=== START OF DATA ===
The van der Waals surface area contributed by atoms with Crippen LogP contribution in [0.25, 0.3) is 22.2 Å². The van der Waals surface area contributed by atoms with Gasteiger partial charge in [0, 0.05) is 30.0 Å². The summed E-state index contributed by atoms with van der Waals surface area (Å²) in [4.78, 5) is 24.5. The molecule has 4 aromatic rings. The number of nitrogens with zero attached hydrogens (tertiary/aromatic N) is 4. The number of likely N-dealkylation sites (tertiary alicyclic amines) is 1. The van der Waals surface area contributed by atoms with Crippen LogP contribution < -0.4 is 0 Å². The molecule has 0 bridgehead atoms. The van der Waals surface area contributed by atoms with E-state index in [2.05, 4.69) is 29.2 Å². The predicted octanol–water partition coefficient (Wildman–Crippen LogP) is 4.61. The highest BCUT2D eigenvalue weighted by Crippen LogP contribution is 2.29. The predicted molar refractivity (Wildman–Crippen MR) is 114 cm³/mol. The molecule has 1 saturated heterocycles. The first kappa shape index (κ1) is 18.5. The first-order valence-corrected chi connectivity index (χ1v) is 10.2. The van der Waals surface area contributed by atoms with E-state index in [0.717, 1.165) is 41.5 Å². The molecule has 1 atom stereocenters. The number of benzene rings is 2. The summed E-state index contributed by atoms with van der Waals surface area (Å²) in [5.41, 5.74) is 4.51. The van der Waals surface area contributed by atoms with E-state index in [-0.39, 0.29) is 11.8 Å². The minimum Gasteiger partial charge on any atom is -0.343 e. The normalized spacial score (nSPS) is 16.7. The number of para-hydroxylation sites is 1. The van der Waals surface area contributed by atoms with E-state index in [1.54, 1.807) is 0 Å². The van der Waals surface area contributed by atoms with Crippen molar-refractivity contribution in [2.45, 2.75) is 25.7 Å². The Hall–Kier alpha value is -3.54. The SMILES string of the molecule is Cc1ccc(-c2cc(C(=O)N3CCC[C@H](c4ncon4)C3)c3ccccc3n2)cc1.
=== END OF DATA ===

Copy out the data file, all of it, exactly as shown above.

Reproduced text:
The van der Waals surface area contributed by atoms with Crippen LogP contribution in [0.25, 0.3) is 22.2 Å². The van der Waals surface area contributed by atoms with Gasteiger partial charge in [0, 0.05) is 30.0 Å². The summed E-state index contributed by atoms with van der Waals surface area (Å²) in [4.78, 5) is 24.5. The molecule has 4 aromatic rings. The number of nitrogens with zero attached hydrogens (tertiary/aromatic N) is 4. The number of likely N-dealkylation sites (tertiary alicyclic amines) is 1. The van der Waals surface area contributed by atoms with Crippen LogP contribution < -0.4 is 0 Å². The molecule has 0 bridgehead atoms. The van der Waals surface area contributed by atoms with E-state index in [2.05, 4.69) is 29.2 Å². The predicted octanol–water partition coefficient (Wildman–Crippen LogP) is 4.61. The highest BCUT2D eigenvalue weighted by Crippen LogP contribution is 2.29. The predicted molar refractivity (Wildman–Crippen MR) is 114 cm³/mol. The molecule has 1 saturated heterocycles. The first kappa shape index (κ1) is 18.5. The first-order valence-corrected chi connectivity index (χ1v) is 10.2. The van der Waals surface area contributed by atoms with E-state index in [0.717, 1.165) is 41.5 Å². The molecule has 1 atom stereocenters. The number of benzene rings is 2. The summed E-state index contributed by atoms with van der Waals surface area (Å²) in [5.41, 5.74) is 4.51. The van der Waals surface area contributed by atoms with E-state index in [-0.39, 0.29) is 11.8 Å². The minimum Gasteiger partial charge on any atom is -0.343 e. The normalized spacial score (nSPS) is 16.7. The number of para-hydroxylation sites is 1. The van der Waals surface area contributed by atoms with E-state index in [1.54, 1.807) is 0 Å². The van der Waals surface area contributed by atoms with Crippen molar-refractivity contribution in [2.45, 2.75) is 25.7 Å². The Hall–Kier alpha value is -3.54. The SMILES string of the molecule is Cc1ccc(-c2cc(C(=O)N3CCC[C@H](c4ncon4)C3)c3ccccc3n2)cc1.